Switching to Facebook, I was surprised to find my profile picture filling the page, congratulations abounding.
It was taken on the occasion of my eightieth birthday, but how it got onto my page at this time I have no idea. Sometimes I think my computer has a mind of its own, while at other times I know that God is in charge, yes, even of computers.
But this reminder of a big ‘O’ that was almost five years ago, brings me to my hero, Caleb, who said, ‘I am eighty five years old, yet……… my natural health has not abated.’ I was always hoping to be like him. He was begging Joshua to let him be involved in the fight against their enemies. ‘Give me this mountain,’ he cried, and Joshua did give it to him, but he had to wage war against their enemies and claim it.
Some people, turning eighty, or even seventy, think it is time to give up, or at least retire and enjoy a leisurely life, and I’ve had loving friends who told me I am doing too much, but thank God, he doesn’t tell me this but reminds me of his calling and assures me of his strength and blessing. But sadly, with a ‘shooggily’ shoulder and a rickety knee, in these nearly five years since my ‘big O’, my natural health seems to have been abating. Caleb, are you letting me down?
Gently, the Lord reminds me that I have never had too much natural health. A bonny baby until, at two years old I only just survived whooping cough, after that I was a concern to my mother. ’Pauline, you are not strong enough to be a missionary,’ I was told, while when I arrived in New Guinea some of my colleagues gave me a year at the most to last the rigorous conditions.
Before I went overseas, I was struggling against the wind and the rain to get to a convention service, and asked, ‘Lord, why do you give me so little strength?’ I did not have to wait for his answer. ‘I am sending you to a task that is beyond your strength and I want you to learn to rely on me.’
So today, when I set out for one of our local schools to take an assembly or teach Bible Explorer, wondering how I can find the strength, God reminds me of these words and I claim his promise, ‘The Lord is my strength and my song.’ Yes, he gives, not only strength, but joy too.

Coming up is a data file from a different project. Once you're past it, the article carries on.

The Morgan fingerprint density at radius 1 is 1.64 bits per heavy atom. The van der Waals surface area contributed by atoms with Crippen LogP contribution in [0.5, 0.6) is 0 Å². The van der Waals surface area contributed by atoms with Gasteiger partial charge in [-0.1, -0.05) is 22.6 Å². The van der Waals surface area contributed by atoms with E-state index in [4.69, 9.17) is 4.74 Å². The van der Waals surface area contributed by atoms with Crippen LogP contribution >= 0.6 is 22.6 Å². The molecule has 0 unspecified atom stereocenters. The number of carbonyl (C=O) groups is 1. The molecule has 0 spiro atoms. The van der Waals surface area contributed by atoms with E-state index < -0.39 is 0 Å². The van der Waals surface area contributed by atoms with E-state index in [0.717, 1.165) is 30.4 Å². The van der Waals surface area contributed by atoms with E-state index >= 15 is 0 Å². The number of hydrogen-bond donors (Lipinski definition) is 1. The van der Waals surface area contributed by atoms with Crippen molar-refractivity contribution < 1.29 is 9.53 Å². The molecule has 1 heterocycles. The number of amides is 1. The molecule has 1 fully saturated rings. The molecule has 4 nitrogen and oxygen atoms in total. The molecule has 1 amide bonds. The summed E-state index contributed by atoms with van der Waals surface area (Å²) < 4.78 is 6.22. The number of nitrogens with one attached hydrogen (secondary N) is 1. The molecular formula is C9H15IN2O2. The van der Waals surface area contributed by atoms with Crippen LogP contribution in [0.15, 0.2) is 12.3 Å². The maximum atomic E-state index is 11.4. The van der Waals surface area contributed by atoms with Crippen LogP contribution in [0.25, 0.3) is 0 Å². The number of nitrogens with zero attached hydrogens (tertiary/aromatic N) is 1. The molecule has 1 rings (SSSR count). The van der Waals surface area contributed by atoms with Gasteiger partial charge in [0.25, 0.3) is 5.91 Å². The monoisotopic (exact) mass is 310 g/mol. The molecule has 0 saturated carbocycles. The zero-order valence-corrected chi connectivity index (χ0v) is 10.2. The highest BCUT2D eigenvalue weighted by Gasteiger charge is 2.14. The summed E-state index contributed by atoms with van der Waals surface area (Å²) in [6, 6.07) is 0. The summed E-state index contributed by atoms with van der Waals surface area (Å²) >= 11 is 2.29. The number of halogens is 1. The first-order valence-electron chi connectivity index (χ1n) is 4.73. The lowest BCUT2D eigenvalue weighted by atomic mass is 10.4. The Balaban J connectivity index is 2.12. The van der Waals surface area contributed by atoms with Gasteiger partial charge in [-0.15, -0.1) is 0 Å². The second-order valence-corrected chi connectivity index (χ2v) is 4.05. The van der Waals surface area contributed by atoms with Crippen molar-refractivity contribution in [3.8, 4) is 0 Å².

Still my hero, Caleb has inspired me, not just for his courage in old age, or his strategic skills in warfare, but by his endurance in hard times.
Remember – they were just ten days out of Egypt; the Promised Land within sight. Young and fit, he and Joshua knew they were well able to possess it, but because the rest of the spies refused to trust God and to lead the people in they too were condemned to wander for forty years in the wilderness.
God had said, ‘Except for Joshua and Caleb, none of you will enter in. You will all die in the wilderness. But your children –‘
Imagine living with a people without hope. And yet, a generation did arise at Joshua’s call and went in and possessed the land. Yes, it was the children who had grown up with a different spirit. I’m sure it was the teaching and example of Joshua and Caleb which had made the difference.
We know Caleb had a special portion of health and strength. When all around him found old age to be ‘labour and sorrow,’ God made it up to him, and in his old age gave him strength to claim that mountain.
But we don’t read that he went on to fight another battle.
No, he had set the example, but now he challenged the young men, maybe bribing them with the promise of marrying his daughter. ( I guess he had a good idea who would accept the challenge, and we read how it was Othniel who married Achsah and together they went on to possess their possessions.)
Maybe this is why Caleb is still my hero. He helped me to hold on and trust God when our fellowship seemed to be at a low ebb. Now, widowed and in my eighties, when I am feeling weary and think maybe it would be good if God called me home, he reminds me of the ministry he has given me over the years and which still burns brightly in my heart. And he reminds me too of how he taught me to climb mountains when I was in New Guinea. Feeling I could go no further, he asked me, ‘Can you take one step?’ I can always take one step, and that one leads on to another.
So today, with the spirit of Caleb, may we Senior Citizens ask him for strength to take one step. And if our natural strength is abating, we can still reach out to the younger ones who have so many burdens to bear, and take what we can off their loads and, like Caleb, help to raise a generation who will shake off the unbelief and rejection of their fathers and arise and do exploits for God.
P.S. I have just realised: Caleb had been robbed of forty of the best years of his life while they marched round and round in the wilderness. Now God was restoring the years the locusts had eaten. Yes, we can emulate, but not envy. God will give each one of us his best, if we will trust him.